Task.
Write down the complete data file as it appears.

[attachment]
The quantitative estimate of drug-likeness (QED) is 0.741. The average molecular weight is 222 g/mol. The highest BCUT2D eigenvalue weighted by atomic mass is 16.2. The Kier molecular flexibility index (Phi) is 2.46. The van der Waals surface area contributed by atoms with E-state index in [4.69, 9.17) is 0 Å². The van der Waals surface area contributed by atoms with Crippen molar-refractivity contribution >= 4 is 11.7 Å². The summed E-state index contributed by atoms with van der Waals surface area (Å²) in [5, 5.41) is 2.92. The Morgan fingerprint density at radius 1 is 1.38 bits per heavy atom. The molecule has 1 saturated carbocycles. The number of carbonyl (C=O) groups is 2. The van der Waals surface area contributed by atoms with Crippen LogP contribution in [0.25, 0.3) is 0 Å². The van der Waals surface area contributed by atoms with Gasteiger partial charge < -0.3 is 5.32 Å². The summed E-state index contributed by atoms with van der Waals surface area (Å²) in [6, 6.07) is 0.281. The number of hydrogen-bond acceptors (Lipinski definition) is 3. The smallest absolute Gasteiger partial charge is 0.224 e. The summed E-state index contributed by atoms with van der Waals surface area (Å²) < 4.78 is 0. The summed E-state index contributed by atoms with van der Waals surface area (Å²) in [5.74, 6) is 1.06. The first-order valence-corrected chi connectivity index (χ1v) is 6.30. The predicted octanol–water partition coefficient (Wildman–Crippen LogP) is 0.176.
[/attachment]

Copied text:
The quantitative estimate of drug-likeness (QED) is 0.741. The average molecular weight is 222 g/mol. The highest BCUT2D eigenvalue weighted by atomic mass is 16.2. The Kier molecular flexibility index (Phi) is 2.46. The van der Waals surface area contributed by atoms with E-state index in [4.69, 9.17) is 0 Å². The van der Waals surface area contributed by atoms with Crippen molar-refractivity contribution >= 4 is 11.7 Å². The summed E-state index contributed by atoms with van der Waals surface area (Å²) in [5, 5.41) is 2.92. The Morgan fingerprint density at radius 1 is 1.38 bits per heavy atom. The molecule has 1 saturated carbocycles. The number of carbonyl (C=O) groups is 2. The van der Waals surface area contributed by atoms with Crippen LogP contribution in [0.25, 0.3) is 0 Å². The van der Waals surface area contributed by atoms with Gasteiger partial charge < -0.3 is 5.32 Å². The summed E-state index contributed by atoms with van der Waals surface area (Å²) in [6, 6.07) is 0.281. The number of hydrogen-bond acceptors (Lipinski definition) is 3. The smallest absolute Gasteiger partial charge is 0.224 e. The summed E-state index contributed by atoms with van der Waals surface area (Å²) < 4.78 is 0. The summed E-state index contributed by atoms with van der Waals surface area (Å²) in [5.74, 6) is 1.06. The first-order valence-corrected chi connectivity index (χ1v) is 6.30. The predicted octanol–water partition coefficient (Wildman–Crippen LogP) is 0.176.